Do you really want a representative who is swayed by just a few voices -- perhaps, in the high extreme, as many as three dozen persons who, in Richland, represent less than one-tenth of one percent of the population)? Or, would you rather have a council member who will hear all of the evidence and then make a reasoned decision based upon all of the information and facts available?" I hope you will fully support the latter because truly effective council members will take the time to analyze all of the information available and will cast their vote based upon all of the facts, rendering a decision which is in the interest of the total community!
One "typical" politician, when asked how he was going to vote on an issue, responded: "Well, some of my friends are for this and some of my friends are against it and I'm for my friends." And that's a real problem: legislators cannot please everyone but, hopefully, most will consider all sides of an issue and then act in what they honestly believe is in the best interest of all.
Who, then, does council hear? Everyone! Obviously, council members benefit, and the quality of the final decision is improved, when a broad base of information is available. And, regardless of the outcome, your view is extremely important.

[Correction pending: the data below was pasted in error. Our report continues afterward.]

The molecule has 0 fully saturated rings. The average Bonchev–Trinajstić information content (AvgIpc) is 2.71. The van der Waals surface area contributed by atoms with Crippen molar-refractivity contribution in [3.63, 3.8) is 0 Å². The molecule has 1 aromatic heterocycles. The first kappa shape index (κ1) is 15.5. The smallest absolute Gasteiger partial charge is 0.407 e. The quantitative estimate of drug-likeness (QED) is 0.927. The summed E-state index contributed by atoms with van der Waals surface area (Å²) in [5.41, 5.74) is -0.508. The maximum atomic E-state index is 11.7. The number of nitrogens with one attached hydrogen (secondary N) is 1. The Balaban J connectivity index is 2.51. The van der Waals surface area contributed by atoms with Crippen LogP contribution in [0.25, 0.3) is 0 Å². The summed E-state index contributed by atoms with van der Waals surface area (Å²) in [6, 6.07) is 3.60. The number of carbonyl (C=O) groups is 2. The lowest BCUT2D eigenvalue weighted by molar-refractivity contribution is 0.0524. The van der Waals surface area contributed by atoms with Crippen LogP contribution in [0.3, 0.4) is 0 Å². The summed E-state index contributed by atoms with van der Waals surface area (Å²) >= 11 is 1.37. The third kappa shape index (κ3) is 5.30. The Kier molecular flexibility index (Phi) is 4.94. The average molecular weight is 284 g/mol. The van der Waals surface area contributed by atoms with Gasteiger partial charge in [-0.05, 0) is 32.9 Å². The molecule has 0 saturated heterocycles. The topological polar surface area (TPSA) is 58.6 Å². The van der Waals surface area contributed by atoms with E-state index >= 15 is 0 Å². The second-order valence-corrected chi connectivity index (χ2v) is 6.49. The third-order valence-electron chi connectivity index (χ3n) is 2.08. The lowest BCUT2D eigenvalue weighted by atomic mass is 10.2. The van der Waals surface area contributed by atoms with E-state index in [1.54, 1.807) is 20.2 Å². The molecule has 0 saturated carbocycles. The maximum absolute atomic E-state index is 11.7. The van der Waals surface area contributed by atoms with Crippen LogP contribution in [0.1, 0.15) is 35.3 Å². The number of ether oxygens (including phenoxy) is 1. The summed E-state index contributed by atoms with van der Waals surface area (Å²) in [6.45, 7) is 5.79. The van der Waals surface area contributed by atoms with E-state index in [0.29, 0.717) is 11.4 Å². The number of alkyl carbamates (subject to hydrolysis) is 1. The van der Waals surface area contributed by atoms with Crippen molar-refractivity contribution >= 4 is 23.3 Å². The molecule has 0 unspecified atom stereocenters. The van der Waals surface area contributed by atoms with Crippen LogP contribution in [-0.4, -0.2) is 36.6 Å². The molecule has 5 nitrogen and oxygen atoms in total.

The final decision, after considering and weighing all the information, must be based on the judgment of the council members...on their own personal assessment of the issue and its impact on the total community.
Not everyone will be happy with a given decision. Hopefully, however, individuals will be pleased and satisfied that they have representatives who can set aside their own personal views to consider all of the evidence and make decisions which are in the best interest of the total community.
Listed below, then, are eight steps for working more effectively with your Richland city government. Following the list, each item is discussed in more detail. Although much of the material is generic, readers from other cities should check with their city clerk for information on their own city, its governance, and opportunities for involvement.
- Become involved
- Be selective
- Become informed
- Use personal communications
- Make telephone contacts
- Make in-person contacts
- Attend meetings
- Write letters